Field Service Activity part

The goal of the FieldService Activity is to put the functions the mobile worker requires directly in front of him and make sure they are easy to access. A good mobile application is often one that can be used with one hand, such as the five-way navigation buttons, or in some cases a thumb tapping on a button. In addition, if there is helpful information to display, you should not hide it. It is helpful for our mobile worker to know that he is configured to obtain jobs from a particular server. Figure 12.6 demonstrates the Field Service Application conveying a very simple, yet easy-to-use home screen.

Before reviewing the code in FieldSer-vicejava, we need to take a break to discuss how the user and server settings are managed. This is important because these settings are used throughout the application, and as shown in the fieldservice.xml layout file, we need to access those values to display to our mobile worker on the home screen. PREFS CLASS

As you learned in chapter 5, there are a number of means for managing data. Because we need to persist this data across multiple invocations of our application, the data must be stored in a nonvolatile fashion. This application employs private SharedPreferences to accomplish this. Why? Despite the fact that we are largely ignoring security for this sample application, using private SharedPreferences means that other applications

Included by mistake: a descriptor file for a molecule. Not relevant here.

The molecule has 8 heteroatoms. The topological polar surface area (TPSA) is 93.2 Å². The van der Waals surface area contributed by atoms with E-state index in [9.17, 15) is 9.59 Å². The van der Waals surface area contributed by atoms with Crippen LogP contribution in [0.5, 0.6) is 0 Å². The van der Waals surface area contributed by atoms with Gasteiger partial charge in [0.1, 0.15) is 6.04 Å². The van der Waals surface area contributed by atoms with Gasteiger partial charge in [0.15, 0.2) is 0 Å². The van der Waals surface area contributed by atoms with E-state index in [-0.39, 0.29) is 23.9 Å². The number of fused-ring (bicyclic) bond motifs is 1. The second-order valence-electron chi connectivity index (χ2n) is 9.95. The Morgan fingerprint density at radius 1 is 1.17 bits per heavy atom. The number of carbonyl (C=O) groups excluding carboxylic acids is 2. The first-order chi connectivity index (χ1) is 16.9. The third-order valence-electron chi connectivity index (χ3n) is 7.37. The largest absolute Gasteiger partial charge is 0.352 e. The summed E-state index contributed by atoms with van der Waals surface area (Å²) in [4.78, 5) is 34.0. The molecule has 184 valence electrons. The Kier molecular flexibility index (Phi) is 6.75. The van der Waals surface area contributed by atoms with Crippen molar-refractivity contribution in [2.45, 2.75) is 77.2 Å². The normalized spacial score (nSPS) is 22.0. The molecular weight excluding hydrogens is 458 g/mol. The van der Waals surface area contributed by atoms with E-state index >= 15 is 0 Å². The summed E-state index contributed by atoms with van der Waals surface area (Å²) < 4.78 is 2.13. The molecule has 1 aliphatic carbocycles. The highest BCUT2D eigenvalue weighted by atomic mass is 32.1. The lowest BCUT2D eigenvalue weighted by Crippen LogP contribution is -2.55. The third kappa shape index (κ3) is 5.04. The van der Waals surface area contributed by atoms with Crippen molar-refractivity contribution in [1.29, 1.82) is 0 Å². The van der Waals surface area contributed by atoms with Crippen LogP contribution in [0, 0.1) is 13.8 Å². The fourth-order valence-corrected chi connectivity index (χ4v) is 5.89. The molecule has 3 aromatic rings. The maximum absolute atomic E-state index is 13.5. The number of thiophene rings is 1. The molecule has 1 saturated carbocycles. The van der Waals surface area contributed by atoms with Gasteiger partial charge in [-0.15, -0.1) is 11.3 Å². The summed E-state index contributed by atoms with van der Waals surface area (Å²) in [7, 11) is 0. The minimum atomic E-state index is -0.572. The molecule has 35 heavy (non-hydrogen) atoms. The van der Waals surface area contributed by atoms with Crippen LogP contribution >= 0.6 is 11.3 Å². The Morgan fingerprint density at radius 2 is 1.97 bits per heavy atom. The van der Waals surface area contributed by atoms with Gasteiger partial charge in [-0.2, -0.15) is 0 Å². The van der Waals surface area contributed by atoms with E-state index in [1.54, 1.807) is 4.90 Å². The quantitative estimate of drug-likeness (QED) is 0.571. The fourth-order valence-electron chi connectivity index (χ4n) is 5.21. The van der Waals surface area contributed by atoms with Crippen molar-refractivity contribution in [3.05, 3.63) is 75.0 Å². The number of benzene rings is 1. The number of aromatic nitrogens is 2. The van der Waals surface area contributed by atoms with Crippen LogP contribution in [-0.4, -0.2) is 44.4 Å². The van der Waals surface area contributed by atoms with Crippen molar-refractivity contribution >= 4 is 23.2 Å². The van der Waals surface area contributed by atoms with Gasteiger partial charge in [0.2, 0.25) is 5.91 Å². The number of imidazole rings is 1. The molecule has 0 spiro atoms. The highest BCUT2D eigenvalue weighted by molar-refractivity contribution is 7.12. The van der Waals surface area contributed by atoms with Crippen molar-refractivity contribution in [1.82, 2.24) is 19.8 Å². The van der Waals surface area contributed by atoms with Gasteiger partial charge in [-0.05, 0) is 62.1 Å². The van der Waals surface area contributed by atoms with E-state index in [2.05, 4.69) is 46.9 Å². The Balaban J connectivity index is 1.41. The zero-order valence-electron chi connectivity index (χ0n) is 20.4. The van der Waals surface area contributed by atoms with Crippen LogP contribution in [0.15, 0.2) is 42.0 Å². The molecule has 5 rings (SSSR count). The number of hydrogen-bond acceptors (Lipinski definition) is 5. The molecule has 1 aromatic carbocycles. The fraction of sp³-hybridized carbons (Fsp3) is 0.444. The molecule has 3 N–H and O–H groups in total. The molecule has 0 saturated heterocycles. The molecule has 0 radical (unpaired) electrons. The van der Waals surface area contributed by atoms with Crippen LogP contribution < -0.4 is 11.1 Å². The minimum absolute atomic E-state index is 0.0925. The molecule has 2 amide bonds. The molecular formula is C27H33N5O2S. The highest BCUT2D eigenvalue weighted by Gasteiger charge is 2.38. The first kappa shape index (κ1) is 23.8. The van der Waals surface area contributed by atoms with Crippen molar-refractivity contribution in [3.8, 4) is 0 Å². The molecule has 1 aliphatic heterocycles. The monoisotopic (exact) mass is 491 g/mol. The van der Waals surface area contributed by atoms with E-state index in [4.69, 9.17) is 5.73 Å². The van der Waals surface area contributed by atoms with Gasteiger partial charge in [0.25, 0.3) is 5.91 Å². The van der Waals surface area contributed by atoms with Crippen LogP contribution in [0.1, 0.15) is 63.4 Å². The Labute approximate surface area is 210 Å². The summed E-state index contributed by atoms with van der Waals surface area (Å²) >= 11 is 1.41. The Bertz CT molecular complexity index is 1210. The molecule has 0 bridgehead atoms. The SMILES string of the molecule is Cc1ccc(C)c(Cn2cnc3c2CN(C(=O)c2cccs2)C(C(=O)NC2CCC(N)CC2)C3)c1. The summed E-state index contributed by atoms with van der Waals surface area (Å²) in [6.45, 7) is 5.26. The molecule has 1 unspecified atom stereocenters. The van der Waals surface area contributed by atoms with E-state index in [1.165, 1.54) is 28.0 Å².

com. msi.manning.UnleckingAndroid. Fields...

User: [email protected] Server: http:WHrdroldl2.msi-wlreless.com/

Refresh job List

Manage Jobs

Figure 12.6 The home screen. Less is more.

cannot casually access this potentially important data. For example, we presently use only an identifier (let's call it an email address for simplicity) and a server URL in this application. However, we might also include a password or a PIN in a production-ready application, so keeping this data private is a good practice.

The Prefs class can be described as a helper or wrapper class. This class wraps the SharedPreferences code and exposes simple getter and setter methods, specific to this application. This implementation knows something about what we are trying to accomplish, so it adds value with some default values as well. Let's look at listing 12.4 to see how our Prefs class is implemented.

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